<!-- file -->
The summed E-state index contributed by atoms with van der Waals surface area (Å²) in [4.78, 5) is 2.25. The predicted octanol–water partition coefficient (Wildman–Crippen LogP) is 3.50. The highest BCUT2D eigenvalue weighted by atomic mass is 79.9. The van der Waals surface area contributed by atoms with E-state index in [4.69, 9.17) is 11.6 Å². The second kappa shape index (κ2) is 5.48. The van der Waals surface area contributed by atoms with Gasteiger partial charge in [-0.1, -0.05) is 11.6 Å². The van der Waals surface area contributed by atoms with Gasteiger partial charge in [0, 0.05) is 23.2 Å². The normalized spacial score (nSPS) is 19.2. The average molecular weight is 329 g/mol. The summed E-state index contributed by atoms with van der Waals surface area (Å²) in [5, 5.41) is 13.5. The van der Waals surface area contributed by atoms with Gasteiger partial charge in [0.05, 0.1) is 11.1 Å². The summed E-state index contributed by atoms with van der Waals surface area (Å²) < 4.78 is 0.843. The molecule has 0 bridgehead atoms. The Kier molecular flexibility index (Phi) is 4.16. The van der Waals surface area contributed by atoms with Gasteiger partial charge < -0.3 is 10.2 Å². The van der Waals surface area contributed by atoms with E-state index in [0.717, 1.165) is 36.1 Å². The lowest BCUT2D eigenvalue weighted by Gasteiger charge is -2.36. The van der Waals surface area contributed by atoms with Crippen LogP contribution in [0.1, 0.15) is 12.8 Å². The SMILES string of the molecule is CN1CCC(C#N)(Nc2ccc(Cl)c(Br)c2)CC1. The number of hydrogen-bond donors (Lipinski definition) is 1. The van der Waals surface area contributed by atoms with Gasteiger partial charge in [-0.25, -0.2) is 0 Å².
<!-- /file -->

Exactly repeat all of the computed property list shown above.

The summed E-state index contributed by atoms with van der Waals surface area (Å²) in [4.78, 5) is 2.25. The predicted octanol–water partition coefficient (Wildman–Crippen LogP) is 3.50. The highest BCUT2D eigenvalue weighted by atomic mass is 79.9. The van der Waals surface area contributed by atoms with E-state index in [4.69, 9.17) is 11.6 Å². The second kappa shape index (κ2) is 5.48. The van der Waals surface area contributed by atoms with Gasteiger partial charge in [-0.1, -0.05) is 11.6 Å². The van der Waals surface area contributed by atoms with Gasteiger partial charge in [0, 0.05) is 23.2 Å². The normalized spacial score (nSPS) is 19.2. The average molecular weight is 329 g/mol. The summed E-state index contributed by atoms with van der Waals surface area (Å²) in [5, 5.41) is 13.5. The van der Waals surface area contributed by atoms with Gasteiger partial charge in [0.05, 0.1) is 11.1 Å². The summed E-state index contributed by atoms with van der Waals surface area (Å²) < 4.78 is 0.843. The molecule has 0 bridgehead atoms. The Kier molecular flexibility index (Phi) is 4.16. The van der Waals surface area contributed by atoms with Gasteiger partial charge < -0.3 is 10.2 Å². The van der Waals surface area contributed by atoms with E-state index in [0.717, 1.165) is 36.1 Å². The lowest BCUT2D eigenvalue weighted by Gasteiger charge is -2.36. The van der Waals surface area contributed by atoms with Crippen LogP contribution in [0.1, 0.15) is 12.8 Å². The SMILES string of the molecule is CN1CCC(C#N)(Nc2ccc(Cl)c(Br)c2)CC1. The number of hydrogen-bond donors (Lipinski definition) is 1. The van der Waals surface area contributed by atoms with Gasteiger partial charge in [-0.25, -0.2) is 0 Å².